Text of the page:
I like this style of mouse trap. The trigger is a marvel of engineering. It is sensitive to mice setting it off while being easy to set without it firing upon your fingers. It can be made even more robust with regard to negligent discharge during transport by wedging a short pencil beneath the tread-plate of the trigger.
Trap as purchased on extreme left. Ok, I lied. I popped the staple that holds the trigger bar.
|Raisin wedged in bait well on left. Same thing but smeared with peanut butter on right.|
Next is a trap with a raisin wedged in the bait well. Sophisticated city mice are capable of licking peanut butter of cheese-whiz off the trigger without setting of the trap. The raisin makes them tug. This step is not as important with this type of trap but essential with the older style triggers.
Third from left is the same as second from left but it has peanut butter smeared over the raisin. Peanut butter has a scent that will draw them in.
The fourth trap is set and has a tether and a drag weight. Waxed dental floss makes a good tether as it holds knots well and is very strong. I used a very large nut for the drag weight. One downside of this type of trigger is that they sometimes fire too soon and only catch a front leg. The animal drags off the trap, dies in some inaccessible place and starts smelling.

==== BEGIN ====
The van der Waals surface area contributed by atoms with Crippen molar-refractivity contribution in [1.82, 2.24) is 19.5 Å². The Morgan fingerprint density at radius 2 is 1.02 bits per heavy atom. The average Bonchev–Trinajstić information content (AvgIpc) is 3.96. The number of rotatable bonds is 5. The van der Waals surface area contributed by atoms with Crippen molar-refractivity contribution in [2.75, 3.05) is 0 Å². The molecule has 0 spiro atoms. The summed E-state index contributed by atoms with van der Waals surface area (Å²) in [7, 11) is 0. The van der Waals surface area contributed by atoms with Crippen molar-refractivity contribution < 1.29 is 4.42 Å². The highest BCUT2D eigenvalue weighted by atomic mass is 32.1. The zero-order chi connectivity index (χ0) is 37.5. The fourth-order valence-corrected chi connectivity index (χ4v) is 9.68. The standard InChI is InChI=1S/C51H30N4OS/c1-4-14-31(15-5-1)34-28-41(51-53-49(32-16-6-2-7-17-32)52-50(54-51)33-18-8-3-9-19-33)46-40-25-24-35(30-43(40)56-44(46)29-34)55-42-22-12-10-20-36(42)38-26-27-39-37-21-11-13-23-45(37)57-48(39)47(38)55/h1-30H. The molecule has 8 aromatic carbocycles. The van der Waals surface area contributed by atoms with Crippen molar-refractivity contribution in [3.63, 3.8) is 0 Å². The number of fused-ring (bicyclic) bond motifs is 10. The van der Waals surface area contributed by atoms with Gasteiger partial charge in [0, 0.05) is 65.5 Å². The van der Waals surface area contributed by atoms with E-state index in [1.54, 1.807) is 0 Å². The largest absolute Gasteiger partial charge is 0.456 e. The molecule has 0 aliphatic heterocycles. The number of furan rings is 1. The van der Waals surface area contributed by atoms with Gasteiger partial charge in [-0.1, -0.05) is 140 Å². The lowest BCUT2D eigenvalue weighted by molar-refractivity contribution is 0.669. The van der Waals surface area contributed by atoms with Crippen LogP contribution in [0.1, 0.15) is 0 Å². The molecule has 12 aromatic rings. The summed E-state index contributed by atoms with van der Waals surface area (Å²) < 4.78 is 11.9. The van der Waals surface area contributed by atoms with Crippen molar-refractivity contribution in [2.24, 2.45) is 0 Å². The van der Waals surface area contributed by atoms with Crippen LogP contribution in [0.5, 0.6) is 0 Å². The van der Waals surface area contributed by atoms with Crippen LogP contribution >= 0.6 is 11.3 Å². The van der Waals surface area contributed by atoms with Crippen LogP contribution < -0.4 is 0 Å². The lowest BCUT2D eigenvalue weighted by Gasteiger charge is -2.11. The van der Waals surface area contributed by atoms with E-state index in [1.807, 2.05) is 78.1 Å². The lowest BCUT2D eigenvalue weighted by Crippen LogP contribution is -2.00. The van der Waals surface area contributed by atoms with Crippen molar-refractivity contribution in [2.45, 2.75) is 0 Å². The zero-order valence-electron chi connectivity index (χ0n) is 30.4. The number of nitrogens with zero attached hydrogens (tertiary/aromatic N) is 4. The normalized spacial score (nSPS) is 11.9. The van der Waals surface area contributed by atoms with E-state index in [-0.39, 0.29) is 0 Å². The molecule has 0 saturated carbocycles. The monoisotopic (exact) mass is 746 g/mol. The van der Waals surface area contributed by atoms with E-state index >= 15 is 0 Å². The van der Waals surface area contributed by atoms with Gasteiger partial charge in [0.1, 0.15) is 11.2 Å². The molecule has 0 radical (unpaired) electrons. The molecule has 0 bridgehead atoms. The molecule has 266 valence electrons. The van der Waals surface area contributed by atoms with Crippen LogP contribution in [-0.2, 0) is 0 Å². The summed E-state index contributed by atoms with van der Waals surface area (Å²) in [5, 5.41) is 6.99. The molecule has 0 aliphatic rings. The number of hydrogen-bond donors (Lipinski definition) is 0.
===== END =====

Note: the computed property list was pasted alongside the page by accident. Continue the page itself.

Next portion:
The goal of trap placement is to maximize the chances of catching the target species (mice) and minimize the impact on non-targets (wives, dogs, cats, etc.)
Mice like to run behind objects and beneath objects. Do you see that piano pushed up against the wall? Yup, place a mouse trap behind the piano.
Mice are attracted to food odor. A mouse trap goes behind the trash receptacle in the kitchen. It will be placed between the receptacle and the wall after I ensure that there is enough room for the bail to swing freely through its arc.
Another one goes behind the hat-and-mitten bin by one of the pet food dishes. Like the trash receptacle this place meets the mouse's need for cover and its desire for food.
A third mouse trap goes in the pantry down in the basement. It will be placed along the baseboard near the door. Doorways are natural funnels and baseboards near doorways concentrate traffic. I can enhance the traffic by pulling the portable shelving a couple of inches (50mm) away from the wall to create a secure run-way for the mice.
The fourth mouse trap goes into Kubota's room. His room offers an abundance of both cover and food. Fifteen year olds. Sigh!!!